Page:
Jack Whitehall on scandal, public school privilege and new BBC drama Decline and Fall

The actor and comedian leads the cast of Evelyn Waugh’s high-society satire on the BBC

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A man has climbed onto the outside window ledge of the five-star Soho Hotel’s dining room, hoping to get a glimpse of Jack Whitehall at lunch.

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The famously posh comic and actor doesn’t notice – he’s too busy describing the hand-knitted Jack Whitehall doll with startlingly oversized genitalia that was recently secreted backstage by a zealous fan. “I was unnerved,” says the star of the BBC’s adaptation of Decline and Fall, Evelyn Waugh’s 1928 comic novel of the British upper classes. “Yes, it was proportionally complimentary, but it is odd to arrive in your dressing room and find that just staring back at you.” 

It’s the day after Whitehall finished a sell-out stand-up tour during which he says he stayed sane by “hanging round with my driver, Walt; he gives me so much s**t”.

Despite his relentlessly cheerful public image Whitehall, wearing black and hunched over the table, is quite doleful. Pale and tired, he’s 28, but looks nearer 20 – even with a patchy beard that, on the doll at least, he admits has a touch of “Jack the Ripper” about it. 

The doll’s creator turned out to be, “Oh my God, an actual witch,” he says. She revealed herself on Twitter, which makes her just one of Whitehall’s incredible 5.35 million followers; Michael McIntyre only has 1.3 million. That’s why members of the public are climbing up the hotel walls – Whitehall is a bona fide phenomenon. He is possibly the most popular posh person who has ever lived.

Publically, he hasn’t always been so grand. “When I first started in comedy I was desperate to not talk about my background,” he says. “I was embarrassed by it. I went to university in Manchester [he studied history of art but didn’t complete his degree] but I wasn’t really true to myself. I had a weird voice, partly Manc with all different manner of intonations. I don’t know where it came from. Everyone goes through a sort of identity crisis at a time in their life, but mine happened on stage as well. You could see it in me back then, a stand-up who didn’t know who he was.” 

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Decline and Fall

When Whitehall did admit who he really was – a privileged west Londoner who went to Tower House, the same Sheen prep school as Tom Hardy and Robert Pattinson, then the exclusive Dragon School in Oxford, before Marlborough College alongside Kate Middleton – his comedy career prospered. He parlayed stand-up success into acclaimed appearances in the sitcoms Fresh Meat and Bad Education and just kept going.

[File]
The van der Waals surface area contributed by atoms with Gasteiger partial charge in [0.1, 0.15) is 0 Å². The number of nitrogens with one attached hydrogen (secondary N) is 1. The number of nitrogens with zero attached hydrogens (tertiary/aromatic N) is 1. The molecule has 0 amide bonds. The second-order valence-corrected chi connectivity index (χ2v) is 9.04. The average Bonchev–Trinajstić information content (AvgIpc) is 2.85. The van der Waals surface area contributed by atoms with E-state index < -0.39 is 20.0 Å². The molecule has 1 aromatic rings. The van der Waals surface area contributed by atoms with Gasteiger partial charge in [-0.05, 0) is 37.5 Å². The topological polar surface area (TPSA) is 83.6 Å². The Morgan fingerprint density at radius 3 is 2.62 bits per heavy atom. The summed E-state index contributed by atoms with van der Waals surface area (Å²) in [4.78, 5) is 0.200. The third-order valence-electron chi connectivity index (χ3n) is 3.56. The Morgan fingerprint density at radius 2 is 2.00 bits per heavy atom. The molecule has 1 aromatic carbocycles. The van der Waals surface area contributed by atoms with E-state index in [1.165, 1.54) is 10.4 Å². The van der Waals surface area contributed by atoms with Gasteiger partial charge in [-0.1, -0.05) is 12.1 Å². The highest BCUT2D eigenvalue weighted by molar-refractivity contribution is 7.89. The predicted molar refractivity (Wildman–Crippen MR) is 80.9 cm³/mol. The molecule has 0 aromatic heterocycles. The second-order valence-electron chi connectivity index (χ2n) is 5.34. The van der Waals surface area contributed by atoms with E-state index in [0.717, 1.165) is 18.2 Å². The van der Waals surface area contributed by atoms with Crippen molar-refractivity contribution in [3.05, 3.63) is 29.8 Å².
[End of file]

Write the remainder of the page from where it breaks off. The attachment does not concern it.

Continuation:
Today Whitehall is in the centre of a casting frenzy. He is about to join his father and co-Backchat presenter, the theatrical agent and producer Michael Whitehall, on a tour of south-east Asia for a new Netflix show, he has a comedy action series called Bounty Hunters co-starring Academy Award nominee Rosie Perez coming up on Sky1, and the BBC are trusting Whitehall to carry one of the year’s major productions by casting him as Paul Pennyfeather in Decline and Fall, a three-part drama adapted from Waugh’s novel by Rev co-creator James Wood and played, very successfully, for laughs.

Pennyfeather, a bookish Oxford theology student, falls foul of the rampaging toffs of the Bollinger Club (for which read real-life Bullingdon Club), led by aristocratic oaf Sir Alastair Digby-Vane-Trumpington, who steals Pennyfeather’s trousers. Digby-Vane-Trumpington goes unpunished, Pennyfeather is sent down for indecent behaviour and launched by cruel fate on a series of adventures that take in pimping, an engagement to society beauty the Honourable Mrs Margot Beste-Chetwynde – played here with maximum allure by Eva Longoria from Desperate Housewives (left) – and a teaching position at Llanabba Castle, a chaotic and arbitrarily cruel Welsh public school where boys are shot by drunken masters.

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Whitehall and Longoria in Decline and Fall

“Paul’s not from the landed gentry but Digby-Vane-Trumpington is. He gets away with it because of who he is,” says Whitehall, picking up on the unfairness at the heart of Waugh’s brilliant first novel. Whitehall often jokes about privilege (typical gag: “I’m posh but I don’t take any stick for it. I always say stick and stones may break my bones, but I’m with Bupa”). But he is inclined to take what he calls “the unfair leg-up of my background” very seriously.

“The advantages you get because of the public school system and how unfair it is – that sits with you for the rest of your life,” he says. Isn’t having a theatrical agent and producer for a father just the sort of unfair leg-up the Digby-Vane-Trumpingtons of this world enjoy?

“That needles me. The idea that I got to where I am because of my dad is the one that hurts the most. It’s an easy way to dismiss everything, any ability or hard work, in one fell swoop.” He helps you, though? “My dad is amazing at understanding what I’m going through and advising me. Though we had a very testing conversation early on when I got on Celebrity Juice. He’s not a fan.” But he paid for